Time will not permit me to discuss each selection in the track listing, because I can only gush for so long – but each track is worthy of superlative comment. In ‘World Where You Live’, the simple rhythm and catchy melody of the first verse – Neil Finn singing from the center channel, cymbals and background vocals only from the surrounds – the dynamic staircase of the music is mirrored by the involvement of the surrounds. During the chorus, the vocal harmonies fill the room entirely, but with sounds converging in balance and discrete identity. I should point out that listening from the general area of one’s “sweet spot” is probably more important on this disc than most others, but I’ll go out on a limb here and say that there’s usually only one audiophile per home, and that’s probably the location of the music-listening culprit in any case.
The same type of momentum or crescendo gets pulled off in ‘Now We’re Getting Somewhere’, as it begins with just the slow strumming of chords on an acoustic guitar and Neil Finn’s lead vocals, increasing in speed and presence from verse to verse, getting joined by what sounds like an accordion or squeezebox of some kind. Interestingly, the credits indicate that Joe Satriani appears on that cut – as a background vocalist. I don’t know if that is the Joe Satriani, but that’s the name on the credits.
‘Hole in the River’ is a song about the suicide of Finn’s aunt. The autobiographical nature of it is well known, and the somber nature of the lyrics become responsible for some unusual treatment in surround. In the song, Finn sings:
“There’s a hole in the river where my Auntie lies
From the land of the living to the air and sky
Left her car by the river left her shoes beside
Through the thorns and the bushes I hope she was…
Dreaming of Glory
Miles above the mountains and plains
Free at last”
So what do the lyrics of ‘Hole in the River’ have to do with a unique surround experience? They provide the context that enables it. Throughout the song, and especially toward the end, there is an unusual refrain of background vocals – for lack of a better description, the “wailing” of ghosts, as if in a haunted house. Without granting it the context of the music, as well as its artistic premise, one might suspect an effect that is off-kilter. Instead, the shrieking surround mix presents these “ghostly” voices in a fairly wild but striking surround experience. Ghostly shrieks are flying about the room in the midst of horns, low piano chords, and the cold subject of ice and death.
All of the music and the surround mix are simple and clean statements of sound. Often, there is a sudden-but-natural dynamic progression in both the melody and the mix. The straight-from-the-center lead vocals split the room sharply and discretely, as each channel delivers something unique to the overall presentation. To reiterate, this is the most “discrete” surround mix I’ve heard, reminding me of how I used to be fascinated by shifting left and right balance controls in later Beatles recordings.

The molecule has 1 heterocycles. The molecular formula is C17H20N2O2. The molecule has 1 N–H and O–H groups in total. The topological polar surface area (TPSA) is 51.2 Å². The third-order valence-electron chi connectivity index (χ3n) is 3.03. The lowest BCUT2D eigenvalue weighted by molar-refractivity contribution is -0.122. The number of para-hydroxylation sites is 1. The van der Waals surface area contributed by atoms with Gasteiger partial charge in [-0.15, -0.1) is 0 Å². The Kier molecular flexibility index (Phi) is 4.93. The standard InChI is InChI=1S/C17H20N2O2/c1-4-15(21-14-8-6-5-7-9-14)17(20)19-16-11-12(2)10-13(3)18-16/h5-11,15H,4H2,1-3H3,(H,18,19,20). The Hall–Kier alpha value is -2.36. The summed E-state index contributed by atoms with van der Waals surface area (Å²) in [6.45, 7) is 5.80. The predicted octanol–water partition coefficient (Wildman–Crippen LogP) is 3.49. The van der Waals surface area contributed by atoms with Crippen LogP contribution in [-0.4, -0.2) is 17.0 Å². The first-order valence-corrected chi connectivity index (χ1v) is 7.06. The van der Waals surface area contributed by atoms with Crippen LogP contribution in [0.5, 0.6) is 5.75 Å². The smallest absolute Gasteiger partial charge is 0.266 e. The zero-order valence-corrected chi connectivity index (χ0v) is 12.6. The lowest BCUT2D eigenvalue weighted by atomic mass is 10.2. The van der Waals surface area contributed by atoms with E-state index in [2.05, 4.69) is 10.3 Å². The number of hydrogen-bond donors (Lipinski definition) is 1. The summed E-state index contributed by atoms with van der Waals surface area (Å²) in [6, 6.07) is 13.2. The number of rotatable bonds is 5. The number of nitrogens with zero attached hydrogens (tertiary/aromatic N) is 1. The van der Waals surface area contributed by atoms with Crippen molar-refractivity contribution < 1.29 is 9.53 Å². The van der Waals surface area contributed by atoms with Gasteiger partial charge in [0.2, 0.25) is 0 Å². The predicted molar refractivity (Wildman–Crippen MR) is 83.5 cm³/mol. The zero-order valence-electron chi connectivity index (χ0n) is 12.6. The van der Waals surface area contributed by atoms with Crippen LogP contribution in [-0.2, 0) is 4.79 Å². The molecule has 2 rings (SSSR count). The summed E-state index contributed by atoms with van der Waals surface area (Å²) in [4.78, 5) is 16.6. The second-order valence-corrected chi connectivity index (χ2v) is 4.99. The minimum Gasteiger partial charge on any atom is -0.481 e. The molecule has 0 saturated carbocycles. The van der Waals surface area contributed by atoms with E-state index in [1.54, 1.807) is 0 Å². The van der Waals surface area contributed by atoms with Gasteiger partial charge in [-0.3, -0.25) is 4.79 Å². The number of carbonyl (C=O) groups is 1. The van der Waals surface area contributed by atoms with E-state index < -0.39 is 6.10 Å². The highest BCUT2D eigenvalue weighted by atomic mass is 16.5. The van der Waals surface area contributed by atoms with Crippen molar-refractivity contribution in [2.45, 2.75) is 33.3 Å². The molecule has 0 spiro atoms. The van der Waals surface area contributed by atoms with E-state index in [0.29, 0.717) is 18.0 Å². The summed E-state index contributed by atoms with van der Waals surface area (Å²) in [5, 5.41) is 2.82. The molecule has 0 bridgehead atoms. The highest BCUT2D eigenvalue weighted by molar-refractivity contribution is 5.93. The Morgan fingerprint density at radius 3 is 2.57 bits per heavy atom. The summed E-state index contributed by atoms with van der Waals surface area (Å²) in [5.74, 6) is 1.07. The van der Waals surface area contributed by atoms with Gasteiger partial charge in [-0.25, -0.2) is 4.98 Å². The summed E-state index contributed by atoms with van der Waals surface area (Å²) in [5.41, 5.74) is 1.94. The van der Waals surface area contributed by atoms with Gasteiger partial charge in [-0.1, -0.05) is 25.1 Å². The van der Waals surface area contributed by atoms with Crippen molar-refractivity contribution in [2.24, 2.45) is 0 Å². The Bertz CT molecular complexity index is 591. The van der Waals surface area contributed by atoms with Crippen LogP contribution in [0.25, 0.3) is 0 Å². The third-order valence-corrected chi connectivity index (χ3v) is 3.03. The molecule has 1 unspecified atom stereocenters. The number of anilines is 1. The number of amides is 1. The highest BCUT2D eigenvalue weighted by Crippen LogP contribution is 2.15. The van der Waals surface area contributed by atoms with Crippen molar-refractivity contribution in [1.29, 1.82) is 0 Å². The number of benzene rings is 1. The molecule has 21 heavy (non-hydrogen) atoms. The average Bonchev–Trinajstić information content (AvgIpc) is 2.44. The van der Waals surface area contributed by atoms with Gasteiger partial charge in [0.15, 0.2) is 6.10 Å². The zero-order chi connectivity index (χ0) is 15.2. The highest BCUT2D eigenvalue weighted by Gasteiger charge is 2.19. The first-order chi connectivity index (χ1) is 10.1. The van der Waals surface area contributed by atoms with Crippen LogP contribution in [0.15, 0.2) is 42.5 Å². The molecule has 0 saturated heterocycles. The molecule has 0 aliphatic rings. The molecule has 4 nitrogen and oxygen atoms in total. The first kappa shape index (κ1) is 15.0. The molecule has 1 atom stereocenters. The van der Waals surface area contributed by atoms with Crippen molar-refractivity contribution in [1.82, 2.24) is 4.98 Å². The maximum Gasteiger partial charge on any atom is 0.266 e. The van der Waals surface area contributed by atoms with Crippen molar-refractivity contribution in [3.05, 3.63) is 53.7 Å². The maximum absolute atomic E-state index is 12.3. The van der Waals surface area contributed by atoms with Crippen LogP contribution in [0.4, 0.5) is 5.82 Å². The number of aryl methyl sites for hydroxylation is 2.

The music of Crowded House seems to me to contain an obvious pop influence of The Beatles, although this is an observation commonly noted. Indeed, Finn’s lyrics are particularly reminiscent of Paul McCartney’s lyrics in an important respect – they are poetic, but not poetry: Instead, the lyrics are truly music, not literature.
Finn’s lyrics have been published in a separate volume, ‘Love This Life’, so named from a song he authored on the 1988 Crowded House album, ‘Temple Of Low Men’. As I reflect upon the themes and spirit contained in his lyrics, I could not think of a better title. His lyrics seem to emerge from the music, rather than the music being written around the lyrics. They can be playful without being frivolous and can be witty despite somber or even devout trappings – such as ‘Hole in the River’, or ‘Tombstone’ (“roll back the tombstone . . . let the saints appear”).
I listened to the disc in each of its offerings. I actually started with the CD followed by the two-channel advanced resolution version on the DVD-Audio disc because I prefer to “start” the comparison with the first chronological mix, simply to note if subsequent surround mixes leave something out, or change the emphasis. What I discovered was that the surround mix made everything else seem limited in comparison. This not only caused me to prefer the 96kHz 24-bit 5.1 version over the two channel counterpart – it also meant that I preferred the Dolby Digital and DTS versions over the two-channel advanced resolution track. While the latter is several steps above the Compact Disc purely from a standpoint of fidelity, it is the surround mix that really takes this great music to the next level.
The extras on the disc comprise lyrics, two music videos (‘Don’t Dream It’s Over’, and ‘Something So Strong’), as well as an interesting version of a “discography” that scrolls from the cover art of Crowded House’s first album – this one – to its last. While it scrolls, there is a portion from one cut of each album played in two-channel PCM. For those who believe that everything in the world has at least one fault, I can point out two of them on this DVD-Audio – namely the two music videos. There could not have been much money in the budget back then, and, with flying dishes, irons, vacuum cleaners, and the smiling guys in the band cramping one another – after all, this is a “crowded house” – it is every bit as bad as it sounds, although the effort is one of obvious parody. Fortunately, it’s completely irrelevant to anything meaningful.
This is, and has been, one of the most impressive DVD-Audio discs I have heard. The music is always radiant and the surround mix is unique in its go-for-it approach to discrete surround. Buy this now, because Capitol Records needs a nudge – we need to tell them that we’ll buy all of the ‘Crowded House’ titles on DVD-Audio.